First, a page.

1. I still have those files, yes, but am not as motivated to post them for some reason. I am sure folks would like them and find them informative. To many of my fellow gardeners, though, it seems it would be preaching to the choir. 😉

        Liked by 1 person

  3. I initially started a blog as a way to engage with people, and potentially publishers, in regard to my experience with surviving brain cancer. I organised a solo and unsupported long distance charity hike (400km) to raise money for brain cancer research and used my first blog to post a daily journal entry of the hike (although the entries were all published post-hike as I had took no devices with me). Several years later I consolidated all those posts into a manuscript, which I’ve had professionally edited into book and ebook format. I just have to get my backside into gear to publish it!

    I really wanted to blog to showcase my writing, and I guess I still do, but the appeal of attracting interest in my writing has waned considerably. I wrote a memoir and was certain it would attract the attention of a publisher, and I was advised at many literary events that I would need to have a website to be taken seriously. I have since learned that great writer or not, and website or not, it is not possible to be taken seriously unless you’re already taken seriously; a circular problem, much like the job and experience conundrum: you can’t get a job without experience, but you can’t get experience without a job. An anti-virtuous circle.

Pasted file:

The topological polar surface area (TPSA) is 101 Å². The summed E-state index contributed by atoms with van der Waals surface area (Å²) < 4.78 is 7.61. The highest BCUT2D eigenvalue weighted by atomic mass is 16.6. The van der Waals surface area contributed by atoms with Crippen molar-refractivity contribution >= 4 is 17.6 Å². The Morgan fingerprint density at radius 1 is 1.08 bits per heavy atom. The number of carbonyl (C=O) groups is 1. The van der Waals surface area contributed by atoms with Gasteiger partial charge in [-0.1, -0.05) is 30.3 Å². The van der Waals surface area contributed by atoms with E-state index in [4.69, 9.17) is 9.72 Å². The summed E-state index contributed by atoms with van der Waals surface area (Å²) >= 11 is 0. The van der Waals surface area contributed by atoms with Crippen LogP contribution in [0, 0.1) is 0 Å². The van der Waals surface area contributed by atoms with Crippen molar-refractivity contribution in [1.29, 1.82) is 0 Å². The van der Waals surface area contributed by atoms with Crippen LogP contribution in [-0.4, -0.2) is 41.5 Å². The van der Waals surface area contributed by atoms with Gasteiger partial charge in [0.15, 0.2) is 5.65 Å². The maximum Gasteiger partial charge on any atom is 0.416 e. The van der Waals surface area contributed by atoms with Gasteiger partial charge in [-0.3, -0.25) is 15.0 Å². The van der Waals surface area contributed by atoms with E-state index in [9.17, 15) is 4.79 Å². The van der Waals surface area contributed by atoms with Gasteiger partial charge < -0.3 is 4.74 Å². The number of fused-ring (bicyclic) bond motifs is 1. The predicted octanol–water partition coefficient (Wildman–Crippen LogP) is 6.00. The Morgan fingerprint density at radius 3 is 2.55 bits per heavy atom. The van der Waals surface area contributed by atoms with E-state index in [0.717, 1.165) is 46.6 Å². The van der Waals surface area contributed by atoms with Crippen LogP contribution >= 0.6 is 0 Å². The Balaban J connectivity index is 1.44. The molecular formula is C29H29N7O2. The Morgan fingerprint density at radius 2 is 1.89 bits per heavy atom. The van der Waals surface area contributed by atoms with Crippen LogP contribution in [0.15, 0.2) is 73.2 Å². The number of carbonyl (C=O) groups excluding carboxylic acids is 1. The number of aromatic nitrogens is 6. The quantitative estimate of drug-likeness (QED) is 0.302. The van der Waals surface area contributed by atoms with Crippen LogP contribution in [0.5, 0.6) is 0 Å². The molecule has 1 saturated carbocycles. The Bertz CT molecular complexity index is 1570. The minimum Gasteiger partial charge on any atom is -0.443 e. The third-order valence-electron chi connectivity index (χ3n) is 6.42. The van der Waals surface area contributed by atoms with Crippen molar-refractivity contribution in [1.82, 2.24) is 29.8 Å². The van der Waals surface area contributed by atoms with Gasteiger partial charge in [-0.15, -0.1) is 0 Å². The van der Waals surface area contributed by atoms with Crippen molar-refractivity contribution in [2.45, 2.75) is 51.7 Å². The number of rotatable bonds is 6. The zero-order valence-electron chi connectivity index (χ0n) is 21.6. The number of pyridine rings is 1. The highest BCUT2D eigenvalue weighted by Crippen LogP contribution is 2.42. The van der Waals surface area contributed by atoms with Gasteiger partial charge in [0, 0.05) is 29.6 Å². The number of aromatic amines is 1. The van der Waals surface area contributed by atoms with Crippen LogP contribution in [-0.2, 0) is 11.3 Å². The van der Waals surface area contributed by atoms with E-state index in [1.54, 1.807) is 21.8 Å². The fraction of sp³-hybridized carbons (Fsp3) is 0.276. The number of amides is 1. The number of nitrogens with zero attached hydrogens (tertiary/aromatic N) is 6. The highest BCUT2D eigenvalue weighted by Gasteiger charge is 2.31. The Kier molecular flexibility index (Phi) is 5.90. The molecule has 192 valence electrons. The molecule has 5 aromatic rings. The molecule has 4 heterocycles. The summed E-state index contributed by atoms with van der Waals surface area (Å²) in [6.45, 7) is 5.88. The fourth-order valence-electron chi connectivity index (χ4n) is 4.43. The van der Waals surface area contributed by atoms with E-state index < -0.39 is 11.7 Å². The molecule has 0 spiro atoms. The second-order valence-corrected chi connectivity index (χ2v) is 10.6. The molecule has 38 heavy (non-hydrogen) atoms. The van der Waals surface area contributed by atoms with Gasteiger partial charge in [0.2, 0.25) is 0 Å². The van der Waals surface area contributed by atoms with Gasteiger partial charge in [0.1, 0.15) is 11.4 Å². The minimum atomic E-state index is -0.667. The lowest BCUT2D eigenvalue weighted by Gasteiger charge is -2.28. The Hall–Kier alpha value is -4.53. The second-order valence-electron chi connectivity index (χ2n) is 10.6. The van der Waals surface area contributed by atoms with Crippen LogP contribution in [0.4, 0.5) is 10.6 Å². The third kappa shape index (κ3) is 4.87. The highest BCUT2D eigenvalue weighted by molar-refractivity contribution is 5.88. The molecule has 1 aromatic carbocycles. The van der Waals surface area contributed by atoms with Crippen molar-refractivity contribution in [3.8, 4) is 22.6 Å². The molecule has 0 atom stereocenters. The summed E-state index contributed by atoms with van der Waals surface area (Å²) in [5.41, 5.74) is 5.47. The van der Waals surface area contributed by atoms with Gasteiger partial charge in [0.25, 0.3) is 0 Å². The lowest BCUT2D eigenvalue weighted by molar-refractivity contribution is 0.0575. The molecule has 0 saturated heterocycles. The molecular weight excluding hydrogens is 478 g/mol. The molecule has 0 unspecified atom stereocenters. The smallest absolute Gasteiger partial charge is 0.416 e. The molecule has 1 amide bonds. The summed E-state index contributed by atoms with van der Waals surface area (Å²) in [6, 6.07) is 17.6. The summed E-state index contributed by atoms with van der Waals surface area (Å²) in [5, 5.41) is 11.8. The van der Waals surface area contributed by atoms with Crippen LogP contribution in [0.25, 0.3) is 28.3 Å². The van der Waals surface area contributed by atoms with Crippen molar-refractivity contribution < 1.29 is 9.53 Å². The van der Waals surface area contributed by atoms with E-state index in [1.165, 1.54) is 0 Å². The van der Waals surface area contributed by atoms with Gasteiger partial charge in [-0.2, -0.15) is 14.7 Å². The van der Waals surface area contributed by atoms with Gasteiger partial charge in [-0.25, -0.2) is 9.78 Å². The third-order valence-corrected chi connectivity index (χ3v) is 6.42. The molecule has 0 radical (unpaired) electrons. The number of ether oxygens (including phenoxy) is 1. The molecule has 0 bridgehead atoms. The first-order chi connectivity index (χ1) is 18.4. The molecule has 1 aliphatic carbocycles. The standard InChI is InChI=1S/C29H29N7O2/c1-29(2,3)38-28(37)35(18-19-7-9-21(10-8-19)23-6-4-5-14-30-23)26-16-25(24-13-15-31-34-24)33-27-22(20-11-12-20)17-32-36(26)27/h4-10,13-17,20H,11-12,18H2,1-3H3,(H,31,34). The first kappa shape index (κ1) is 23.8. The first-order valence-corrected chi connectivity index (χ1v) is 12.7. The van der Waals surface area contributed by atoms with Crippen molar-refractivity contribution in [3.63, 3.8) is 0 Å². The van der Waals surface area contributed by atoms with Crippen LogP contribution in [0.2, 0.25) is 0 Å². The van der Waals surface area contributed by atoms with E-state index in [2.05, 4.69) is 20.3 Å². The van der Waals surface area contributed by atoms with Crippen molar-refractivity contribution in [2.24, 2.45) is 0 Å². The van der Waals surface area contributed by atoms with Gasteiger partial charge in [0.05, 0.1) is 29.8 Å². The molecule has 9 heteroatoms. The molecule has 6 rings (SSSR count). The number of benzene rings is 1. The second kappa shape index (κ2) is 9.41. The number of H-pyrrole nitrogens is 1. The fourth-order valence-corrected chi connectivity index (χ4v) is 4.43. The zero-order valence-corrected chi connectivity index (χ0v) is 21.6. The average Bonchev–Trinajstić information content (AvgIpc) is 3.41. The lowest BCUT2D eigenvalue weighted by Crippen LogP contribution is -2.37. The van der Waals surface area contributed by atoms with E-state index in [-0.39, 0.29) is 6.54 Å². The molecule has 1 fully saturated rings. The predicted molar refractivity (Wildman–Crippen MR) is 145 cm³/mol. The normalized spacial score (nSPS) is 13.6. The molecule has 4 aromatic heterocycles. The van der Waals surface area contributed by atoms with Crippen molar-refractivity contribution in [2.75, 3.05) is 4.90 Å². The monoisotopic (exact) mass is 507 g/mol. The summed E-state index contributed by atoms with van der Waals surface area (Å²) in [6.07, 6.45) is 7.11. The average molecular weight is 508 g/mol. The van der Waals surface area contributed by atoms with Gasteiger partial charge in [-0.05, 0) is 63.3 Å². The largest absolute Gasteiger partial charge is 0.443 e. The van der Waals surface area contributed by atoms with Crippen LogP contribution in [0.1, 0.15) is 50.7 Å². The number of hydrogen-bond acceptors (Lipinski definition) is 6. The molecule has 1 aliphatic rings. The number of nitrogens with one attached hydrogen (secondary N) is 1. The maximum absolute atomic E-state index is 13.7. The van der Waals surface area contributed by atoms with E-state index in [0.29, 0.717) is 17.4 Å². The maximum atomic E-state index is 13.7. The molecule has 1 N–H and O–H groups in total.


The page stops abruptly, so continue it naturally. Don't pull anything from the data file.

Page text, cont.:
I started another blog with the intention of monetising it, only to find out later that it’s not possible to do that on the free WP platform. I tried three times to set up different hosted blogs, but found it too frustrating and discarded all of them. My second blog is aimed at encouraging people to step outside their comfort zones, although I don’t come at it head-on, rather from a very subtle side angle.

    I love writing surreptitiously and get a big kick out of writing about someone I don’t like in a way that points out their flaws, but wouldn’t be libelous. I often draw cartoons that I make into YouTube movies to demonstrate points I’m trying to make, which is a lot of fun. Blogging is also an immortality project, in the same way that having something published in a book or journal is, and there are no gatekeepers (agents or publishers) preventing me from doing this on a blog.

    Liked by 2 people

    1. Congrats on surviving brain cancer ! That has to be quite a story. And get that book published! I know what you mean about the circle and being taken seriously. I know it’s tricky, and fun, to write without being libelous 😁 And thanks for sharing your story. I’ll be following your blog now 🙂


  4. …I too, followed that advice of “write what you know,”. So, as I started writing, I quickly realized I didn’t know shit. Nothing. So what to do? Well, when you don’t know anything…you make shit up! So that’s what I did…I started making shit up focusing on my favorite genre…science fiction. And, whattya know? I got an appreciative audience here on WP! Do I hope to get published one day? I dunno. By the time I finish the story…I’ll probably run out of steam! I vacillate from “this is fun…” to “what a waste of time…” Currently, I’m in a withdrawn meditative stage…and hope to return in 2021.

    Liked by 1 person

    1. LOL ! Well I’m glad you’re making shit up George. You’re good at it! Keep at it. Your followers don’t think you’re wasting time. I’m looking forward to your next chapter 😊 And I think fiction can be harder than non-fiction because you’re not just creating characters, you’re also creating worlds 😀

      Liked by 1 person